waited in the hut by the onion-field. He gathered himself together and tuned his
mind to the scene through which he had just passed, and then to the interview he
would have with Kaid on the morrow. A few hours ago he had seen no way out of it
all—he had had no real hope that Kaid would turn to him again; but the last two
hours had changed all that. Hope was alive in him. He had fought a desperate
fight with himself, and he had conquered. Then had come Achmet, unrepentant,
degraded still, but with the spirit of Something glowing—Achmet to die for a
cause, driven by that Something deep beneath the degradation and the crime. He
had hope, and, as the camel-driver's voice died away, and he lay down with a
sheep-skin over him and went instantly to sleep, David drew to the fire and sat
down beside it. Presently Ebn Ezra came to urge him to go to bed, but he would
not. He had slept, he said; he had slept and rested, and the night was good—he
would wait. Then the other brought rugs and blankets, and gave David some, and
lay down beside the fire, and watched and waited for he knew not what. Ever and
ever his eyes were on David, and far back under the acacia-tree Achmet slept as
he had not slept since his doom fell on him.
At last Ebn Ezra Bey also slept; but David was awake with the night and the
benevolent moon and the marching stars. The spirit of the desert was on him,
filling him with its voiceless music. From the infinite stretches of sand to the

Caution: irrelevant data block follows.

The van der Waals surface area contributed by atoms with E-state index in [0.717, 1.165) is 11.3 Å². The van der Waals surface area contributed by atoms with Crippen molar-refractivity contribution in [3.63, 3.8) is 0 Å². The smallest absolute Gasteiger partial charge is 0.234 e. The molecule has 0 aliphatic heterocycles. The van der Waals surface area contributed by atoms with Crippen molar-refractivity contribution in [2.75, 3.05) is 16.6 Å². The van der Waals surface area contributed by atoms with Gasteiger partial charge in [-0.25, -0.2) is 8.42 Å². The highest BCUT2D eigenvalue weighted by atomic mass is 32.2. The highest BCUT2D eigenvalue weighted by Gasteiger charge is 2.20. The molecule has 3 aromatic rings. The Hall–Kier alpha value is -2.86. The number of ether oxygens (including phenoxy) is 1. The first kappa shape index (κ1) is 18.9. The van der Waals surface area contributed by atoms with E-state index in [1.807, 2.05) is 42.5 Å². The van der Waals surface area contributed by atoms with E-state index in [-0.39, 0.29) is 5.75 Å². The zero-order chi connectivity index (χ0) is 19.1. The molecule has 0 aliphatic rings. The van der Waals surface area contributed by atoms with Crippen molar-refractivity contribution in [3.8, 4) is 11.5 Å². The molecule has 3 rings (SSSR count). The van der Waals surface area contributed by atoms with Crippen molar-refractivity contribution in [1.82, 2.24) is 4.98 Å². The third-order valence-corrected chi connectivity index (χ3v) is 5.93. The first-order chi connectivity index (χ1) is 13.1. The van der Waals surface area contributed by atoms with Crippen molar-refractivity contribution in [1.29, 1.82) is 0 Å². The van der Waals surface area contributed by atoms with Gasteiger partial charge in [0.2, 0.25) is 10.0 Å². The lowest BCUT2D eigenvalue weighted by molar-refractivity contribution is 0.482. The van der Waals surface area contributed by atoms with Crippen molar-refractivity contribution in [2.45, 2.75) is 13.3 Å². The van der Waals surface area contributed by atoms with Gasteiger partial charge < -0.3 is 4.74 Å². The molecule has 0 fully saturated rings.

south came the irresistible call of life, as soft as the leaves in a garden of
roses, as deep as the sea. This world was still, yet there seemed a low,
delicate humming, as of multitudinous looms at a distance so great that the ear
but faintly caught it—the sound of the weavers of life and destiny and eternal
love, the hands of the toilers of all the ages spinning and spinning on; and he
was part of it, not abashed or dismayed because he was but one of the
The hours wore on, but still he sat there, peace in all his heart, energy
tingling softly through every vein, the wings of hope fluttering at his ear.
At length the morning came, and, from the west, with the rising sun, came a
traveller swiftly, making for where he was. The sleepers stirred around him and
waked and rose. The little camp became alive. As the traveller neared the
fresh-made fire, David saw that it was Lacey. He went eagerly to meet him.
"Thee has news," he said. "I see it is so." He held Lacey's hand in his.
"Say, you are going on that expedition, Saadat. You wanted money. Will a
quarter of a million do?" David's eyes caught fire.
From the monastery there came the voices of the monks:
"O be joyful in the Lord, all ye lands. Serve the Lord with
gladness, and come before His presence with a song."